When we called again on Friday, the nice woman who picked up said yes, the rats would make good pets. Not only were the rats — 10 of them to be exact — domesticated animals. They’re up for adoption, said the woman. In the meantime, several TV news stations ran stories about the rat infestation at the homeless encampment, further fueling an increasingly high-tension debate over the city’s response to homelessness. As for who released the rats into the encampment…we don’t have an answer. Is it possible that the rats made the journey themselves, after escaping from the nearest pet store, or 4th grade classroom? Or did someone plant them there? Clearly more detective work is needed to solve this mystery. In the meantime, if you’re looking for a new pet, you know where to go.
In years past, most arrivals were Mexican migrants who came into the United States for seasonal work. However, as Mexico’s economy improved, migration patterns began to change and fewer Mexicans chose to come to the United States. This change from economic migrants to refugees and asylum-seekers requires a new response. Many arriving today are children and families fleeing extreme levels of violence and political corruption in their native countries and risk persecution and death if they are forced to return. Our laws make clear that anyone arriving at the border has the right to apply for asylum. Yet, asylum seekers are being turned away as if they were not fleeing for their lives. Worse, many are met with tear gas and are illegally refused access to the asylum process. We owe it to ourselves to have a discussion around what these changes mean for border security, how we should respond to instability in Central America, and how we keep America safe and prosperous. The discussion on the border wall relies on an over-simplistic and expensive solution to economic migration and a cruel response to asylum-seeking migration. Instead of focusing on erecting a largely symbolic struct
After Pittsburgh, Americans need to ask more of their leaders, and of each other.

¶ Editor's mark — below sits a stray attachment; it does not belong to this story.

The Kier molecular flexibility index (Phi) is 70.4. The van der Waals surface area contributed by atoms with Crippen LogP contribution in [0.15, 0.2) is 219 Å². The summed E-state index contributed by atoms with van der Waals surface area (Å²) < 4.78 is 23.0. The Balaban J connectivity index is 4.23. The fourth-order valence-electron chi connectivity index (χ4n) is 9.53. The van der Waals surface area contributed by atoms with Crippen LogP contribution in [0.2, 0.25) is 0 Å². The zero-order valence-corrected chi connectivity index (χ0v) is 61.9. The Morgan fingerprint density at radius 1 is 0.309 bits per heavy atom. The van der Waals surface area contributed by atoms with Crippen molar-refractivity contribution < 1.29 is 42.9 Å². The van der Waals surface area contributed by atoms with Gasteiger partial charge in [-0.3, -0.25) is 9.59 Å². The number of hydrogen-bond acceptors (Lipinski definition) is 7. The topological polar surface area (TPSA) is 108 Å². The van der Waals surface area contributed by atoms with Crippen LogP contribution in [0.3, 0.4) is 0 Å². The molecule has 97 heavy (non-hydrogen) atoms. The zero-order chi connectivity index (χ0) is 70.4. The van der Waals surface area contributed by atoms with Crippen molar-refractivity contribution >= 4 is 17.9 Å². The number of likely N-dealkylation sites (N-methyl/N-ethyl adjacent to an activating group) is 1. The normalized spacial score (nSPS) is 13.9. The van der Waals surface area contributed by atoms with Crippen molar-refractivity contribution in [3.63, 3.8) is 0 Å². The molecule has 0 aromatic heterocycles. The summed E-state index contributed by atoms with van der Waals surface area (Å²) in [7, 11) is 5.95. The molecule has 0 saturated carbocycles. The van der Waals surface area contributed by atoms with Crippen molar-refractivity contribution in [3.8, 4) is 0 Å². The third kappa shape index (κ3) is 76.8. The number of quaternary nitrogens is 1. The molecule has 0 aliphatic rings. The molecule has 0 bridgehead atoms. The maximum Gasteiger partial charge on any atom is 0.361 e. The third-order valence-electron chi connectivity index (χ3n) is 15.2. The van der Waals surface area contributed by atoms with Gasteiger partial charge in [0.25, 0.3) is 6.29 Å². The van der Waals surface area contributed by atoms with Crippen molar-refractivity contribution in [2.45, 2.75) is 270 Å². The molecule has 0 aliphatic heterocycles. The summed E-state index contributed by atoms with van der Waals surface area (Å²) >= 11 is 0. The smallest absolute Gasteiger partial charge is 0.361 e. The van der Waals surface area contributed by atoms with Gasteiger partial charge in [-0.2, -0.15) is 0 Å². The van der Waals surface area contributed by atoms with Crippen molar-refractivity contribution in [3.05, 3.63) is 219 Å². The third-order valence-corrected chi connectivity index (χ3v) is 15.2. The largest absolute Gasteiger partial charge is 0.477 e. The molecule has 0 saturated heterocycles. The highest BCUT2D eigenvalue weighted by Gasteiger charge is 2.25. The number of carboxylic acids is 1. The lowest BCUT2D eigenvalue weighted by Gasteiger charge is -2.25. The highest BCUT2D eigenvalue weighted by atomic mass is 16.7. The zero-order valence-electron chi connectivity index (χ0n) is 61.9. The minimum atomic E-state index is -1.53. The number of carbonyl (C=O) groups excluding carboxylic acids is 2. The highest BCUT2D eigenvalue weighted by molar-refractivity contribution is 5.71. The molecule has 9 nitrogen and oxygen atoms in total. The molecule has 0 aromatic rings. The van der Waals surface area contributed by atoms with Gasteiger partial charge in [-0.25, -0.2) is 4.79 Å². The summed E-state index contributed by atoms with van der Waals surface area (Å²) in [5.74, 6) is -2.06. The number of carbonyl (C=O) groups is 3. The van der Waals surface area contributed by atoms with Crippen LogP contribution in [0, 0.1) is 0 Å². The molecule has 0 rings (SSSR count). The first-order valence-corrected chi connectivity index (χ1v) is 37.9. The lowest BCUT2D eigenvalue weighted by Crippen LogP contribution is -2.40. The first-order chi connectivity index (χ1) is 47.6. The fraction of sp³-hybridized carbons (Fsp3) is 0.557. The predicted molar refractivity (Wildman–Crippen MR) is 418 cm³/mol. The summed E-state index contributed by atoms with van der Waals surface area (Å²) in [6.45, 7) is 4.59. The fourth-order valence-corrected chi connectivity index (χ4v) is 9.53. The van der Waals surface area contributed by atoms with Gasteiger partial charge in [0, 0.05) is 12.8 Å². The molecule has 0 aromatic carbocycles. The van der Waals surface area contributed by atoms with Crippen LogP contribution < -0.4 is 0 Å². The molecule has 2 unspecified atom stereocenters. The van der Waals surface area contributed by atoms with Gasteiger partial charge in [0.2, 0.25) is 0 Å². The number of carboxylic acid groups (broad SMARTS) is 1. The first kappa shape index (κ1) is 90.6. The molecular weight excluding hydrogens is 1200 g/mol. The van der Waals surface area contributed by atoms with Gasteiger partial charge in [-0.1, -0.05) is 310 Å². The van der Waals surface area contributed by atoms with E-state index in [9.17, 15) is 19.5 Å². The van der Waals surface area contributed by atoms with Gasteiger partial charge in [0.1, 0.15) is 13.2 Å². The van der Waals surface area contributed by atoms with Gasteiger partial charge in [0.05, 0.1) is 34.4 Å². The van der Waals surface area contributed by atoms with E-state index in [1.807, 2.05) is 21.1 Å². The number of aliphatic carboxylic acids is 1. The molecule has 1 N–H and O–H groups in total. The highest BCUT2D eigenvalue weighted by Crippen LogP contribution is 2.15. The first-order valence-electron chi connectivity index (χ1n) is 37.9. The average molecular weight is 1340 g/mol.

An estimated 30,000 homeless people live in Hungary, most of them in Budapest. According to the government, shelters have room for 19,000 people, while civil society groups that look after the homeless say there is only room for around 11,000 people. Space is tight in many shelters, the homeless sleep in large dormitories and the social work is inadequate, they say. As a result, many homeless people often prefer to live on the streets. Critics say the Orban government’s handling of the homeless situation is unprofessional and amateurish. According to Gabor Ivanyi, a well-known Methodist priest who has been running a homeless association and a shelter in Budapest for many years, the new law is akin to the health care system banning people from falling ill.
The federal government has been moving hundreds of children a week under cover of darkness to a tent city on the Mexican border in South Texas.
Population levels at federally contracted shelters for migrant children have quietly shot up more than fivefold since last summer, according to data obtained by The New York Times, reaching a total of 12,800 this month. There were 2,400 such children in custody in May 2017.
San Diego County is experiencing the third worst hepatitis A outbreak in the nation since a vaccine was introduced. L.A. officials fear the outbreak is headed north.
officials in San Diego have scrambled for months to contain an outbreak of hepatitis A — vaccinating more than 19,000 people, putting up posters at bus stations and distributing hand sanitizer and cleansing wipes.
Despite those efforts, 16 people have died of the highly contagious virus in San Diego County and hundreds have become ill in what officials say is the nation’s second-largest outbreak of hepatitis A in decades.
Earlier this month, San Diego officials declared a public health emergency.
Though Los Angeles has so far escaped an outbreak, public health officials are hoping to head off a similar emergency. They say the virus could easily spread to Los Angeles because of its proximity to San Diego and the region’s large homeless population.
“We know it’s getting worse in San Diego so we’re really ramping up,” said Cristin Mondy, the county’s area health officer for a region that includes downtown Los Angeles.
In their efforts to get their outbreak under control, San Diego health officials have adopted a technique from L.A. that they hope will stop cases from spreading locally: washing the streets with water containing bleach.
“They didn’t have any outbreaks. We did. So we were like, ‘What’s going on there?’ ” said San Diego County public health officer Dr. Wilma Wooten. “That’s what we wanted to replicate here.”
Back in Antigua after surveying the damage in cut-off Barbuda, Prime Minister Gaston Browne has confirmed one infant fatality from Hurricane Irma and said that a “search and rescue operation” is underway in case of more casualties. Fleshing out an earlier statement that 90 percent of buildings had been “decimated”, Browne told local ABS Television/Radio that an estimated 60 percent of the 1,600-strong Barbudan populaton could now be regarded as “homeless”.“What I saw was heart-wrenching, I mean absolutely devastating,” Browne said. The prime minister also acknowledged a league of difference between the 185mph winds that demolished much of Barbuda and the 135mph battering Antigua endured, even though the islands aren’t that far apart. “What is instructive is that a diference of 30-50 miles involving a hurricane can make a major difference,” he said, putting the cost of reconstruction on Barbuda alone at $150 million.
Source: IRIN | Hurricane Irma Live Blog